What is the role of wrist arthrocentesis in the management of carpal tunnel syndrome?

Updated: Nov 03, 2020
  • Author: Richard S Krause, MD; Chief Editor: Erik D Schraga, MD  more...
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Answer

Inflammation with swelling in the many flexor tendons in the carpal tunnel area may result in median nerve compression (see Carpal Tunnel Syndrome). Injection in this area has the potential to relieve symptoms by reducing this inflammation. [8] This area should be defined by making a mark on the volar aspect of the wrist along the flexor tendons, on the ulnar side of the long palmar tendon, approximately 2.5 cm proximal to the distal wrist crease.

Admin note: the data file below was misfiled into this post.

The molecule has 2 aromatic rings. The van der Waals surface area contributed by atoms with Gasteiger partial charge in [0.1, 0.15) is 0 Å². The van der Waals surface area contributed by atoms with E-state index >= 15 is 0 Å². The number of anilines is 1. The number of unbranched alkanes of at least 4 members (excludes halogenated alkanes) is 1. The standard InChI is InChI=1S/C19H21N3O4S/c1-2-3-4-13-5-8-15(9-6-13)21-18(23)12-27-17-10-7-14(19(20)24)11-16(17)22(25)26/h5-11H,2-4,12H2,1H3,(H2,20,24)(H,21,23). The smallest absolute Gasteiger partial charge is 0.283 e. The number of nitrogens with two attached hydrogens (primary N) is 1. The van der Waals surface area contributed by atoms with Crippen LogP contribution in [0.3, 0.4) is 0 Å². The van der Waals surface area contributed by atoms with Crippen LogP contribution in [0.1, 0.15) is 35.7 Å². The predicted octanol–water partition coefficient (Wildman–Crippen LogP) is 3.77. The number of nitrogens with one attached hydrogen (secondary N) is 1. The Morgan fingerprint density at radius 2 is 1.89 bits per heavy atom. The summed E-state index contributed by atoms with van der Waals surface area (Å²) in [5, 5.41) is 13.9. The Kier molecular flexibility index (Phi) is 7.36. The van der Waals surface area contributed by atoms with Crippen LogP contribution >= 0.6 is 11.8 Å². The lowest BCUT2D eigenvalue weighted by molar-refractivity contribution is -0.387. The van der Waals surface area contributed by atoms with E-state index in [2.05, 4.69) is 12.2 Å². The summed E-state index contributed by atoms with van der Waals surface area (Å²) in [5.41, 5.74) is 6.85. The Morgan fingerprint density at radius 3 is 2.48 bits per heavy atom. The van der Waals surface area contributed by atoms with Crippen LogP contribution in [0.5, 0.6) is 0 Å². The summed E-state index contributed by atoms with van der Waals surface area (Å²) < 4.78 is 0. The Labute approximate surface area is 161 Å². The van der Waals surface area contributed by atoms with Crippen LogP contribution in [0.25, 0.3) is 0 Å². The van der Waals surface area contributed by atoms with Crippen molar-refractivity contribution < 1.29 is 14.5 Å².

A 22- to 25-gauge needle may be introduced perpendicular to the skin or at an angle of 30-45º, directed proximally or distally along the course of the tendon. The needle should be introduced about 1.25-2.5 cm, and the area should be injected with 0.5 mL of steroid with 0.5-1 mL of lidocaine. If the needle meets obstruction, or if the patient experiences paresthesias, the needle should be withdrawn and redirected to avoid injection into the body of a tendon or into the median nerve itself.


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